To fill in the non-load-bearing holes above the windows I used Durock cement board. It's intended for other purposes. This 1/2" thick fiberglass reinforced cement comes in 3x5 foot panels that can be cut and screwed like fireproof waterproof plywood. If you want a straight line you can score it with a razor knife and break it. I needed a slight curve to match a stressed roof so I used a circular saw, the dusty way (photo 5,6). Special self-tapping screws make installation easy with a power driver.
Step 12: Grate Grace, Retaining Walls
More grace - I found two pieces of heavy expanded iron grate in the ashes of a demolished grain mill.
I got the idea for a triangular air vent by noticing how exactly that heavy grate fit without cutting it if I put it where it obviously belonged (photo 1).
The other piece I only bent a little to get the ramp I needed from outside ground level over the south threshold. It is an excellent mud-scraper ramp in front of the door (photo 2).
Looking west along the north wall (photo 3) you see the vertical retaining wall that holds up the north end of the west berm. Why don't those vertical posts lean over? They are tied together with custom-bent pieces of 3/8" steel reinforcing rods usually used for embedding in concrete. They are also tied with rods to a timber buried 10 feet deep in the berm. All the scrap from cutting planks was used in these retaining walls.
You can see (photo 4) that lycopodium digitatum (fan clubmoss, looks like green spiders) has crept in from the forest and is growing up the berm, onto the roof, and draping down the retaining wall at the north end of the east berm. Photo 3 shows the north bank is bare, but by now lycopodium has covered it and is climbing the north window. Unlike invasive kudzu, it is native, older than pine trees, and it won't climb more than a foot up other vegetation. It stays green all winter. I encourage it.
Step 13: Level Floor, Free Furnishings
It was hard to get the floor level. I measured the distance from dirt to a laser beam from a laser level in the center, and marked the discrepancy with 1 bottle cap per centimeter. Red caps mark areas below level.
I put 6 mil plastic on the ground, then many short boards which I got for pennies from the recycle store. Smooth 4'x8'sheets of hardboard on top makes a floor that is easy to sweep (photo 2).
The future bathroom (photo 3) is assembled for < $50 in a 5 foot square. That's a christmas tree storage box that will become a shower stall.
They don't let anybody take metal from the dumpsters any more, but if you find an abandoned washing machine or dryer you will often find the side panels come off easily and can be used for an enameled table top, like the one east of the front door outside. There's another panel-table inside (photo 4). The upside-down gutted housing of a 4 foot fluorescent light fixture hangs from the wall as a CD rack. A very heavy shelf of books hangs by wires from the gussets above.
And if you see a refrigerator, take the plastic drawers (photo 5) and the removable frame that supports them. When your walls slope inward it is very easy to hang the frame. Typically I have 10 pounds of flour in one drawer and pounds of onions in the other, and the flat glass surface on top could be loaded as heavily as it was in the refrigerator. Don't hang the drawer frame from vertical wires, or it will swing like a pendulum. Instead make the wires cross at angles, that will hold the frame rigidly. I can open a drawer without the egg rolling off. I have 10 drawers mounted so far, they are sturdy (photo 6,7).
It is easy to fit small shelves with cubby holes against the wall between the 4x4s. Guys, don't forget to add a urinal pipe so you don't have to get out of bed (photo 8).
Step 14: Light Inside, Invisible Outside
It is nicely bright inside since the north wall is glass too. When there is snow on the bank north of the house, sunlight reflects in from the north (from the right in photo 1.) I didn't expect that.
My 8 year average electrical consumption is 414 KWH/month. I don't use my electric and kerosene portable heaters because I can tolerate 55 degree temperature inside. I run a dehumidifier in winter to keep 75% humidity. Without any heating except sunlight and waste electricity, the maximum temperature difference has been 6 degrees F outside and 47 degrees inside. In summer it's been 96 outside and 79 inside, so I don't need air conditioning. I do feel breezes inside with doors closed and transoms open. The inside temperature at the peak of the roof is the same as at 4 feet above the floor.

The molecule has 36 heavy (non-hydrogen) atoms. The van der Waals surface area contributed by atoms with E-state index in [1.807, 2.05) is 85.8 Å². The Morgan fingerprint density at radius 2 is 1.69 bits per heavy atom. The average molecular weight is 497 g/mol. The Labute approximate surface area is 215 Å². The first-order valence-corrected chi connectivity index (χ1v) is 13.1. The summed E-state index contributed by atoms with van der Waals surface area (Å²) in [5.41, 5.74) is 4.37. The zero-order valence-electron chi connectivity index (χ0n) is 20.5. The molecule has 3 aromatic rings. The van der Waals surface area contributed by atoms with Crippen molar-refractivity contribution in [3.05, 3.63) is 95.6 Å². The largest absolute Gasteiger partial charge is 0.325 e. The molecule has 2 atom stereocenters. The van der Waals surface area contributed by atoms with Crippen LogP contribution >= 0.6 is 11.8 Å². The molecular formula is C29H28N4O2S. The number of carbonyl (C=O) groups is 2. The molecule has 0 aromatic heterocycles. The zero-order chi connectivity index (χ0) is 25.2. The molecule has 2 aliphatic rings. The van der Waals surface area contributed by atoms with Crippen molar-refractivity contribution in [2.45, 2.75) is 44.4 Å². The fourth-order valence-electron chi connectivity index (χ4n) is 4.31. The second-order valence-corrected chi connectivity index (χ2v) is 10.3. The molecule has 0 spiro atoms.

The house is practically invisible from 30 feet away. Photo 2 contains an identical photo pair (looking SW) with blue lines on the right side indicating the shape of the buried house.
... We paused before a House that seemed A Swelling of the Ground -- The Roof was scarcely visible -- The Cornice -- in the Ground -- ... -- Emily Dickinson
Photo 3 is looking East, showing the house's west wall and roof outlined in blue.
Photo 4 is another photo from the NorthEast like photo 2. The bright spot in the middle is the floor inside, seen thru the north windows.
The ramp to the north peak of the roof is visible in 2,3,4 and more clearly seen in photo 5 looking south over the roof. The blue handrail goes down to the north door. The south door is at original ground level. The north peak of the roof is about a foot higher than the original ground level 24 feet North (uphill). So the ramp starts from the undisturbed ground north of the house above the excavated bank. It goes slightly up to reach the north peak of the roof, about 12 feet above the floor level.
Photo 6 is looking in the south window at night. Photo 7 shows the view out the south window while a deer grazes.
That's all I have time for before the Tiny Homes contest deadline!
I hope it gave you some ideas.
"I learned this, at least, by my experiment: that if one advances confidently in the direction of his dreams, and endeavors to live the life which he has imagined, he will meet with a success unexpected in common hours. He will put some things behind, will pass an invisible boundary; new, universal, and more liberal laws will begin to establish themselves around and within him; or the old laws be expanded, and interpreted in his favor in a more liberal sense, and he will live with the license of a higher order of beings. In proportion as he simplifies his life, the laws of the universe will appear less complex, and solitude will not be solitude, nor poverty poverty, nor weakness weakness. If you have built castles in the air, your work need not be lost; that is where they should be. Now put the foundations under them." -- Thoreau, Walden
Second Prize in the
Tiny Home Contest